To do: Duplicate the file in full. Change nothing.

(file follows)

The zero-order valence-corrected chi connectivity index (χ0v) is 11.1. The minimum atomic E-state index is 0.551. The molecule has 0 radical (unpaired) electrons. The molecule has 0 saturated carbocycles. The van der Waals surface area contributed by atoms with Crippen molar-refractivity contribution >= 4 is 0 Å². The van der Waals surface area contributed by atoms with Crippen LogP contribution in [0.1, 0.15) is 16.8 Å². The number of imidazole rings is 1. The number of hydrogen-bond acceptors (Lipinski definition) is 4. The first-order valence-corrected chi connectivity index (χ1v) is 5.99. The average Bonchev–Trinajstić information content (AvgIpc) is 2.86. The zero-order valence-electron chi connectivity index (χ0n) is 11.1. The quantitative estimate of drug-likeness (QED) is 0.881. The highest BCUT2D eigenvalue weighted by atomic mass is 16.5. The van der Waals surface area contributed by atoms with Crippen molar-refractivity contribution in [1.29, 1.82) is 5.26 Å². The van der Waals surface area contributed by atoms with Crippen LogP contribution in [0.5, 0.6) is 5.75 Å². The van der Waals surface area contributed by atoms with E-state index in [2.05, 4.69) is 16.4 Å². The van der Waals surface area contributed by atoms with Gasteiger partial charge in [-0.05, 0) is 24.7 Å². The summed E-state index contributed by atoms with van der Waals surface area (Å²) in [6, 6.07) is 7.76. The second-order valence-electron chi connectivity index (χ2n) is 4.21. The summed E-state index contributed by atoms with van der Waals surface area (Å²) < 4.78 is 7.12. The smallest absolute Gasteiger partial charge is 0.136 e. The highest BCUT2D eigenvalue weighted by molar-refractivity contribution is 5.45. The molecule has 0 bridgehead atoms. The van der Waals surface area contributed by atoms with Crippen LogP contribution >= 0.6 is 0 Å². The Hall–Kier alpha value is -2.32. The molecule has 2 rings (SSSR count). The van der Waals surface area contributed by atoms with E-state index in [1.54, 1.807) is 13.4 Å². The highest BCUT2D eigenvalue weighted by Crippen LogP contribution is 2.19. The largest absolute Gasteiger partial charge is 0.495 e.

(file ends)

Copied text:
The zero-order valence-corrected chi connectivity index (χ0v) is 11.1. The minimum atomic E-state index is 0.551. The molecule has 0 radical (unpaired) electrons. The molecule has 0 saturated carbocycles. The van der Waals surface area contributed by atoms with Crippen molar-refractivity contribution >= 4 is 0 Å². The van der Waals surface area contributed by atoms with Crippen LogP contribution in [0.1, 0.15) is 16.8 Å². The number of imidazole rings is 1. The number of hydrogen-bond acceptors (Lipinski definition) is 4. The first-order valence-corrected chi connectivity index (χ1v) is 5.99. The average Bonchev–Trinajstić information content (AvgIpc) is 2.86. The zero-order valence-electron chi connectivity index (χ0n) is 11.1. The quantitative estimate of drug-likeness (QED) is 0.881. The highest BCUT2D eigenvalue weighted by atomic mass is 16.5. The van der Waals surface area contributed by atoms with Crippen molar-refractivity contribution in [1.29, 1.82) is 5.26 Å². The van der Waals surface area contributed by atoms with Crippen LogP contribution in [0.5, 0.6) is 5.75 Å². The van der Waals surface area contributed by atoms with E-state index in [2.05, 4.69) is 16.4 Å². The van der Waals surface area contributed by atoms with Gasteiger partial charge in [-0.05, 0) is 24.7 Å². The summed E-state index contributed by atoms with van der Waals surface area (Å²) in [6, 6.07) is 7.76. The second-order valence-electron chi connectivity index (χ2n) is 4.21. The summed E-state index contributed by atoms with van der Waals surface area (Å²) < 4.78 is 7.12. The smallest absolute Gasteiger partial charge is 0.136 e. The highest BCUT2D eigenvalue weighted by molar-refractivity contribution is 5.45. The molecule has 0 bridgehead atoms. The van der Waals surface area contributed by atoms with Crippen LogP contribution >= 0.6 is 0 Å². The Hall–Kier alpha value is -2.32. The molecule has 2 rings (SSSR count). The van der Waals surface area contributed by atoms with E-state index in [1.54, 1.807) is 13.4 Å². The highest BCUT2D eigenvalue weighted by Crippen LogP contribution is 2.19. The largest absolute Gasteiger partial charge is 0.495 e.